Board to examine proposed amendments to the qualifying provider rules
Qualifying providers/lawyer referral services would have to include at least four attorneys from separate firms under a proposed rule amendment the Board of Governors will consider May 20.
Generally, qualifying providers are matching or referral programs, or group or pooled advertising programs, with a common name or telephone number.
Rule 4-7.22 (Referrals, Directories, Pooled Advertising) defines qualifying provider as “any person, group of persons, association, organization, or entity that receives any benefit or consideration, monetary or otherwise, for the direct or indirect referral of prospective clients to lawyers or law firms, including but not limited to…”
The definition continues here.
The rule exempts a pro bono referral program “in which the participating lawyers do not pay a fee or charge of any kind to receive referrals or to belong to the referral panel, and are undertaking the referred matters without expectation of remuneration.”
Also exempt is a local or voluntary bar association “solely for listing its members on its website or in its publications.”
A single lawyer assuming the guise of a qualifying provider would clearly violate Bar rules against false or misleading advertisements.
But the qualifying provider rule doesn’t specify a minimum number, and that has prompted frequent inquiries, according to Bar staff.
“While the rule was drafted with the clear expectation that a qualifying provider would not refer every prospective client to the same lawyer or law firm, the current rule does not state a minimum threshold of lawyers and law firms before a qualifying provider can operate,” Bar Ethics Counsel Jonathan Grabb said.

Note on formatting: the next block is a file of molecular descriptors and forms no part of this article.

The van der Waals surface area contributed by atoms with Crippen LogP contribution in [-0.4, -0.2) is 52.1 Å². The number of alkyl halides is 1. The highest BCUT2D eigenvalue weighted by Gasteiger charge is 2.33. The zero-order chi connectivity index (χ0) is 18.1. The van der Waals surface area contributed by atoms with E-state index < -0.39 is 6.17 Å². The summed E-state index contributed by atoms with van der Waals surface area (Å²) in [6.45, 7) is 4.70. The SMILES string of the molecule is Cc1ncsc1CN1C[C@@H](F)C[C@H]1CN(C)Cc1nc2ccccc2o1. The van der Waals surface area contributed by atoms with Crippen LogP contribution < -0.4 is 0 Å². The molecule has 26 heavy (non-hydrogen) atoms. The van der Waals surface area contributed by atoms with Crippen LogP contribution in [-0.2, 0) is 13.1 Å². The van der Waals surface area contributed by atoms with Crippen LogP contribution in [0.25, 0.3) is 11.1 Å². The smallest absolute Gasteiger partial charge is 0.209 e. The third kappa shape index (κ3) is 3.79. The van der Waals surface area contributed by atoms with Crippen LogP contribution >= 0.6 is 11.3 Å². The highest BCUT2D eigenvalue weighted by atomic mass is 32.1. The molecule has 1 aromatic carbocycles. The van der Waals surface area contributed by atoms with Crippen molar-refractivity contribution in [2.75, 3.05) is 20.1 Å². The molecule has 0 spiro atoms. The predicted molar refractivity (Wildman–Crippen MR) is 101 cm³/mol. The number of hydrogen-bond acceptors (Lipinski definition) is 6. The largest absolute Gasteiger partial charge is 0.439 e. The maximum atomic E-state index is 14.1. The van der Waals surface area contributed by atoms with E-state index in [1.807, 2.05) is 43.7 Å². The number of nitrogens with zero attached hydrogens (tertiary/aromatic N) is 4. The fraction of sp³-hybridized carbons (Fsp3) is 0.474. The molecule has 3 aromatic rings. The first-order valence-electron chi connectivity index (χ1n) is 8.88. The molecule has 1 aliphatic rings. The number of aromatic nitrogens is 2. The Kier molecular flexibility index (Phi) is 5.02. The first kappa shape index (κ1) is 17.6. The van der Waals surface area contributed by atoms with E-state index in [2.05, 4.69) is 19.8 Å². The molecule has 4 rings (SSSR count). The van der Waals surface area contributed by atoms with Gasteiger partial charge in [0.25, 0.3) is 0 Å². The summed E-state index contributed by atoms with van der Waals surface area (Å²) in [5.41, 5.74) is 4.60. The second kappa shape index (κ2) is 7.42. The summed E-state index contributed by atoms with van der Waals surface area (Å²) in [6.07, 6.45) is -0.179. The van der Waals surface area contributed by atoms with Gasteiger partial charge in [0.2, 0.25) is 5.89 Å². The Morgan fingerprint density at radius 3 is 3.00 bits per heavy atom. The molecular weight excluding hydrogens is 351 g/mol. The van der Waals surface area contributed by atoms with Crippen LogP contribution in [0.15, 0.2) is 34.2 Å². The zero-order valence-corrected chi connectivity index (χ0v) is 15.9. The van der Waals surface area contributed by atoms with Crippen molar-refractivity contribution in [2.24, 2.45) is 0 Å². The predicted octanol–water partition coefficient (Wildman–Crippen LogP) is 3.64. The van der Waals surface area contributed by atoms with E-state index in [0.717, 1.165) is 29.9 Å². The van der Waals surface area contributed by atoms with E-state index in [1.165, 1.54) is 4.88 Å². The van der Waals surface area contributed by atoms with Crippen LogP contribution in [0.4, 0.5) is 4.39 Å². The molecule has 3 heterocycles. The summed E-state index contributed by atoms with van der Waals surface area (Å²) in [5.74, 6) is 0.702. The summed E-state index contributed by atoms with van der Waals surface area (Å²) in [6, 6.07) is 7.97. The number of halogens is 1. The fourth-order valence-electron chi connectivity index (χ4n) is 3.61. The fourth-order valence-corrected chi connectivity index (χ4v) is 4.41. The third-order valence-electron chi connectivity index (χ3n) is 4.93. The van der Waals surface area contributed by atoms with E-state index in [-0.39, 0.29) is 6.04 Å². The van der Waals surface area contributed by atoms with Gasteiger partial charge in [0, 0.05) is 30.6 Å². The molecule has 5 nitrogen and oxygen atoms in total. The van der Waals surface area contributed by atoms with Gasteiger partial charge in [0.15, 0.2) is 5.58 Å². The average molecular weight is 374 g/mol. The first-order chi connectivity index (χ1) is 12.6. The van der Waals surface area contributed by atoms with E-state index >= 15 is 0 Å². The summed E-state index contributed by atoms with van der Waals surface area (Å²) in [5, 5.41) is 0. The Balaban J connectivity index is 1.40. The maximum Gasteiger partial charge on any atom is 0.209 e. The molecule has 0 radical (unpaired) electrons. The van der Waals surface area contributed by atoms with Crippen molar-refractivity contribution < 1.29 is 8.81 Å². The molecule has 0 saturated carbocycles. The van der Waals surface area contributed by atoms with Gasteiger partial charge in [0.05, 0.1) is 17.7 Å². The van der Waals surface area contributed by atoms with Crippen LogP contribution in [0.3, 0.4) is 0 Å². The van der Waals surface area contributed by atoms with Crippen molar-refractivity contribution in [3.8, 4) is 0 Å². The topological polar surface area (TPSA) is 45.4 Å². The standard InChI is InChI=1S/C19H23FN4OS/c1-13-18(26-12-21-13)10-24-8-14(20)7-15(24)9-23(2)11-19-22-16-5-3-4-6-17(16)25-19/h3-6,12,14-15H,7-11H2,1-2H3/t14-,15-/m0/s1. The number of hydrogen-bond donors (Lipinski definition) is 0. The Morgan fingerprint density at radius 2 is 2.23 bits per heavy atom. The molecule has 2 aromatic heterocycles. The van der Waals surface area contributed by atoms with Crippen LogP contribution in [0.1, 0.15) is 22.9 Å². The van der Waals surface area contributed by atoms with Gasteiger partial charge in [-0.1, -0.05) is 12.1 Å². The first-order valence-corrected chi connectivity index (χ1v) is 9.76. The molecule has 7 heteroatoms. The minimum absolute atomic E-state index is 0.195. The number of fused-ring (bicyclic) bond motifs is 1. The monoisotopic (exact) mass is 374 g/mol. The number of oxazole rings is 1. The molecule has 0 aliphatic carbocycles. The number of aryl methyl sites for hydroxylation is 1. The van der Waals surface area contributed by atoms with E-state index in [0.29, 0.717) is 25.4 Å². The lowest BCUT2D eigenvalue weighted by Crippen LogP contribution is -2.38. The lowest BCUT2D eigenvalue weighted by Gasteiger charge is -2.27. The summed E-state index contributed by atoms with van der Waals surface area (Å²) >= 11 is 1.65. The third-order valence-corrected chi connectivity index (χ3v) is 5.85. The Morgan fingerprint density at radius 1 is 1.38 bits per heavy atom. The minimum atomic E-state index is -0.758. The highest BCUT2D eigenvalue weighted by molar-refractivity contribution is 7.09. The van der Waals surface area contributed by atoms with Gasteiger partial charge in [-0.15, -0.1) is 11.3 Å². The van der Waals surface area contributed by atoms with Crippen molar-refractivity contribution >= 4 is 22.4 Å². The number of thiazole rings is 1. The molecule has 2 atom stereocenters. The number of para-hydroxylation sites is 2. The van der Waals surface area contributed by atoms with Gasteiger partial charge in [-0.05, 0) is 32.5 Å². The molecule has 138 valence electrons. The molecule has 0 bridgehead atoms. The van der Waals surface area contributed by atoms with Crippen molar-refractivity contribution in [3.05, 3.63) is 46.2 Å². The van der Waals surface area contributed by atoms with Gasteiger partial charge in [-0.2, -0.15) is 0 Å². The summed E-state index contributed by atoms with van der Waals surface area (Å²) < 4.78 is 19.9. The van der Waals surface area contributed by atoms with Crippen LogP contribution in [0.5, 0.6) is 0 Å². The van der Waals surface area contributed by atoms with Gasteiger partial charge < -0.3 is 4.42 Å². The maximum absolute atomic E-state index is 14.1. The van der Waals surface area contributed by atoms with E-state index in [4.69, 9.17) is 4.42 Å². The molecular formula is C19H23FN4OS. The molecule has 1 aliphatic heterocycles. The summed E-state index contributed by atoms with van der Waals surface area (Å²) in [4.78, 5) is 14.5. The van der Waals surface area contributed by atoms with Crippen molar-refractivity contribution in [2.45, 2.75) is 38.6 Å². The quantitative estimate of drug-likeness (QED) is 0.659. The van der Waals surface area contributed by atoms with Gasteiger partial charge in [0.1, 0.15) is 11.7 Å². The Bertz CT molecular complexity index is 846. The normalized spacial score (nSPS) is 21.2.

The Rules Committee proposal would add a new subdivision (d)(12) that would state, “has lawyers from at least 4 different law firms participating in the panel or group of lawyers to whom the clients are referred.”
“This rule amendment assists Bar members and qualifying providers by clearly setting that minimum threshold,” Grabb said. “Further, this clarification prevents someone from misleading prospective clients by creating a referral or matching service that siphons every caller to one or two separate law firms.”
Last year, in an unrelated matter, Bar investigators received several complaints about qualifying providers who failed to submit their initial and annual reports. That prompted a concern that some Bar members may not be familiar with all of the rule requirements.
Under the rule, attorneys who fail to perform due diligence when participating with a qualifying provider or who continue to participate with a provider after being warned by The Florida Bar could be held responsible for its false or misleading claims.
The Bar has no authority to discipline non-lawyers, so the rule, under certain circumstances, holds a participating lawyer responsible for the qualifying provider’s actions.
Rule 4-7.22 (e)(2) states that a lawyer is responsible for the qualifying provider’s compliance with this rule if: (A) “the lawyer does not engage in due diligence in determining the qualifying providers’ compliance with this rule before beginning participation with the qualifying provider” or if the lawyer continues to participate with a provider after the Bar has notified that the lawyer that the provider is not in compliance with the advertising rules.
Florida lawyers are also responsible for reporting to the Bar every time they agree to participate on a lawyer referral service panel and every time they stop participating.